To truly understand the concept of cause and effect, look no further than the domestic feline. When they aren’t sleeping, eating, or playing, they are grooming themselves or their furry housemates. Indeed, cats are incredibly detail-oriented when it comes to their appearance (a trait inherited from their wild relatives, self-grooming kept them safe from predators). But where does all that loose fur go?
Cat hairballs are the direct result of self or allogrooming, but they aren’t ever a welcome sight!
Filiform papillae is the special name given to the backwards-facing spines lining all feline tongues. Their functions include ripping meat off bones, but perhaps most importantly, these spikes clean up a dirty or scent-filled fur coat. Larger hunters find it more difficult to track the scent of a recently self-groomed cat.
Top of the Food Chain
Domestic felines might not ever be threatened by larger predators, but they continue to uphold personal hygiene as a matter of inheritance. Since the spikes on their tongues face backwards, there is nowhere but down the hatch for any loose or dead hairs to go. Hair is swallowed where it accumulates in the GI tract.
Process of Adaptation
Most of the time cats will simply pass any accumulated hair through their intestines, as evidenced by furry-looking feces in the litter box. However, some long-haired cats may have more trouble with this. When cats swallow too much hair, it can actually get lodged in the GI tract, requiring immediate veterinary intervention, and possibly surgical removal.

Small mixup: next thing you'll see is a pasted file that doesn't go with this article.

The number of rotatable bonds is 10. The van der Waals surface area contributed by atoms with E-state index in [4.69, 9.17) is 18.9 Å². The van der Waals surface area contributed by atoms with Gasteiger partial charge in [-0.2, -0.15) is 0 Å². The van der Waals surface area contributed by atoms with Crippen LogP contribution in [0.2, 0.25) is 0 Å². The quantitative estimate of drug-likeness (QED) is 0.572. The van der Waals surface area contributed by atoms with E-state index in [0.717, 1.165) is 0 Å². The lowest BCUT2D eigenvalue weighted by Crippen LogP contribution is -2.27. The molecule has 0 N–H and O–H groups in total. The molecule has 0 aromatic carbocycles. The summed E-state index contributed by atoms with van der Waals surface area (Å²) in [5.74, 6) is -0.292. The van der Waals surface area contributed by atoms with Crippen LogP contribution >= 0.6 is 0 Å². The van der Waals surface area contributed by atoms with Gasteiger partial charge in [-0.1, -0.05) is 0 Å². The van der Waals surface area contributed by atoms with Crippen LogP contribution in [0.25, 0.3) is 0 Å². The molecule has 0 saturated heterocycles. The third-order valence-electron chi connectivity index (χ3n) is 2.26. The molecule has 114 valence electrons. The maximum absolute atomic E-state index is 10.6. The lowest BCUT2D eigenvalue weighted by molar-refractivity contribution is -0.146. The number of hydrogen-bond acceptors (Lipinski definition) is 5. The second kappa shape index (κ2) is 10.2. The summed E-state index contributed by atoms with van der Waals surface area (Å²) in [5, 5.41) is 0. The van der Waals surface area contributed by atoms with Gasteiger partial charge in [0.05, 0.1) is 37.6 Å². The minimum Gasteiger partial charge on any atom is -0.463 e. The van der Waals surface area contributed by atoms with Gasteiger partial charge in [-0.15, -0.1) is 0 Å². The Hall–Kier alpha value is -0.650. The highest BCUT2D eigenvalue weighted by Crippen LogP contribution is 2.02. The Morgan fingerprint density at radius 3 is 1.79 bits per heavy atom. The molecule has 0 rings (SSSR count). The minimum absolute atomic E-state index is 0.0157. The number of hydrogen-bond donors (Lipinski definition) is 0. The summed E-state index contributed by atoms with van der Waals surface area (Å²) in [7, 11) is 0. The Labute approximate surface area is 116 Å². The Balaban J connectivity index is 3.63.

Coping with Cat Hairballs
Cat owners know the sound associated with cat hairballs all too well. Usually, we’re in bed or watching TV when the sound propels into action. We’re a second too late and the hairball needs to be picked up from the new carpet or rug (why cats never choose an easy-to-clean surface is beyond us!).
Usually a few inches long, cylindrical in shape, and colored like your cat’s fur (plus some food and digestive juices), cat hairballs, or trichobezoars, have the potential to ruin a good night.
Fortunately, cat hairballs don’t have to take over our relatively cozy vibe at home. Adding an extra grooming or brushing session during the week can make a huge difference to the frequency and intensity of cat hairballs.
Depending on your cat’s needs, they might benefit from a shift in their diet. There are commercially available cat foods designed to reduce or minimize cat hairballs. Please let us know if you are interested in making the change.
While cat hairballs can be a part of a normal process (especially during high-shedding seasons, like spring), vomiting is never something to ignore. Often indicative of various other health conditions, we encourage you to schedule an appointment to rule out larger concerns. Our veterinarians and staff members are always here for your cat at Long Animal Hospital and Emergency Center.